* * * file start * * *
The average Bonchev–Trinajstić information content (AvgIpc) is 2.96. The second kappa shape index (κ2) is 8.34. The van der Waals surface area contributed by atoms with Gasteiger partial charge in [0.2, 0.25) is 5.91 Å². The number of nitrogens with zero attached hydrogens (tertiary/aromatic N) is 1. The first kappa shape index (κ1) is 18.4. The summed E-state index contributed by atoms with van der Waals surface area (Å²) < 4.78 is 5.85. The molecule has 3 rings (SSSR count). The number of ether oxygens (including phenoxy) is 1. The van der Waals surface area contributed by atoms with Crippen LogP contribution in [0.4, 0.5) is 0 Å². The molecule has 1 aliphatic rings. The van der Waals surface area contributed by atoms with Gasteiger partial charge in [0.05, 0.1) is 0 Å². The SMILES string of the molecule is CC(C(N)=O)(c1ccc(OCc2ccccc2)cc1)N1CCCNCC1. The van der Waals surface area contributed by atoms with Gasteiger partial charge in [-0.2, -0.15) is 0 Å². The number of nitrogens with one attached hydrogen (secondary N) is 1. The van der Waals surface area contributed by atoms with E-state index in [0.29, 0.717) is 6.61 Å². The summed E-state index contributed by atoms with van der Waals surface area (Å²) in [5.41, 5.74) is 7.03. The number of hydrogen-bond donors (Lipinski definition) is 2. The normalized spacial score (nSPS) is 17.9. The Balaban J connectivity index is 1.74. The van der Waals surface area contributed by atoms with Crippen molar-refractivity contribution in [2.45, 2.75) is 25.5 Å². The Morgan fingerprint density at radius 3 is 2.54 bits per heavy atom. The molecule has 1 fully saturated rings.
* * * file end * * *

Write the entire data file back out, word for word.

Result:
The average Bonchev–Trinajstić information content (AvgIpc) is 2.96. The second kappa shape index (κ2) is 8.34. The van der Waals surface area contributed by atoms with Gasteiger partial charge in [0.2, 0.25) is 5.91 Å². The number of nitrogens with zero attached hydrogens (tertiary/aromatic N) is 1. The first kappa shape index (κ1) is 18.4. The summed E-state index contributed by atoms with van der Waals surface area (Å²) < 4.78 is 5.85. The molecule has 3 rings (SSSR count). The number of ether oxygens (including phenoxy) is 1. The van der Waals surface area contributed by atoms with Crippen LogP contribution in [0.4, 0.5) is 0 Å². The molecule has 1 aliphatic rings. The van der Waals surface area contributed by atoms with Gasteiger partial charge in [0.05, 0.1) is 0 Å². The SMILES string of the molecule is CC(C(N)=O)(c1ccc(OCc2ccccc2)cc1)N1CCCNCC1. The van der Waals surface area contributed by atoms with Gasteiger partial charge in [-0.2, -0.15) is 0 Å². The number of nitrogens with one attached hydrogen (secondary N) is 1. The van der Waals surface area contributed by atoms with E-state index in [0.29, 0.717) is 6.61 Å². The summed E-state index contributed by atoms with van der Waals surface area (Å²) in [5.41, 5.74) is 7.03. The number of hydrogen-bond donors (Lipinski definition) is 2. The normalized spacial score (nSPS) is 17.9. The Balaban J connectivity index is 1.74. The van der Waals surface area contributed by atoms with Crippen molar-refractivity contribution in [2.45, 2.75) is 25.5 Å². The Morgan fingerprint density at radius 3 is 2.54 bits per heavy atom. The molecule has 1 fully saturated rings.